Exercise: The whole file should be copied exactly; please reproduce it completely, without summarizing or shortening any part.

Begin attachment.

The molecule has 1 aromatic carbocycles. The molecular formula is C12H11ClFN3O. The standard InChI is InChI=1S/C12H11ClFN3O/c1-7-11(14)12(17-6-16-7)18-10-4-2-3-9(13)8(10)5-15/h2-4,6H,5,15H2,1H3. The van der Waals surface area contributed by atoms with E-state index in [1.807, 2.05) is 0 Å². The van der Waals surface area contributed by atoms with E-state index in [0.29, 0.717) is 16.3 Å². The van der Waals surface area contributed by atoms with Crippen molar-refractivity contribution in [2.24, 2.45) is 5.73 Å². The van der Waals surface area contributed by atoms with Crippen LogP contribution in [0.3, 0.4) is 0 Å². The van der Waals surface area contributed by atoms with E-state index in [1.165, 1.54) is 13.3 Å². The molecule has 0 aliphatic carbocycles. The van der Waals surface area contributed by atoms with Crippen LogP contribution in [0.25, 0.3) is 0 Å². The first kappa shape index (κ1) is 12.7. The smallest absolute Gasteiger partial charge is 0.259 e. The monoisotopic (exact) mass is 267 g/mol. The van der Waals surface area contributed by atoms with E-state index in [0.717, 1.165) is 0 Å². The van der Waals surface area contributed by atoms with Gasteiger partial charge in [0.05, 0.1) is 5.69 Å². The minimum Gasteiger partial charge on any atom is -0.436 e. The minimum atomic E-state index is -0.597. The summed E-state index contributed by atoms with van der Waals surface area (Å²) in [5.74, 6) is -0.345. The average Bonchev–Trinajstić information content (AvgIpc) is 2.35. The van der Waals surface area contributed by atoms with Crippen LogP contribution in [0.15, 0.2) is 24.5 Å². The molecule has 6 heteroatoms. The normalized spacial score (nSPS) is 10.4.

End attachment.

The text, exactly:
The molecule has 1 aromatic carbocycles. The molecular formula is C12H11ClFN3O. The standard InChI is InChI=1S/C12H11ClFN3O/c1-7-11(14)12(17-6-16-7)18-10-4-2-3-9(13)8(10)5-15/h2-4,6H,5,15H2,1H3. The van der Waals surface area contributed by atoms with E-state index in [1.807, 2.05) is 0 Å². The van der Waals surface area contributed by atoms with E-state index in [0.29, 0.717) is 16.3 Å². The van der Waals surface area contributed by atoms with Crippen molar-refractivity contribution in [2.24, 2.45) is 5.73 Å². The van der Waals surface area contributed by atoms with Crippen LogP contribution in [0.3, 0.4) is 0 Å². The van der Waals surface area contributed by atoms with E-state index in [1.165, 1.54) is 13.3 Å². The molecule has 0 aliphatic carbocycles. The van der Waals surface area contributed by atoms with Crippen LogP contribution in [0.25, 0.3) is 0 Å². The first kappa shape index (κ1) is 12.7. The smallest absolute Gasteiger partial charge is 0.259 e. The monoisotopic (exact) mass is 267 g/mol. The van der Waals surface area contributed by atoms with E-state index in [0.717, 1.165) is 0 Å². The van der Waals surface area contributed by atoms with Gasteiger partial charge in [0.05, 0.1) is 5.69 Å². The minimum Gasteiger partial charge on any atom is -0.436 e. The minimum atomic E-state index is -0.597. The summed E-state index contributed by atoms with van der Waals surface area (Å²) in [5.74, 6) is -0.345. The average Bonchev–Trinajstić information content (AvgIpc) is 2.35. The van der Waals surface area contributed by atoms with Crippen LogP contribution in [0.15, 0.2) is 24.5 Å². The molecule has 6 heteroatoms. The normalized spacial score (nSPS) is 10.4.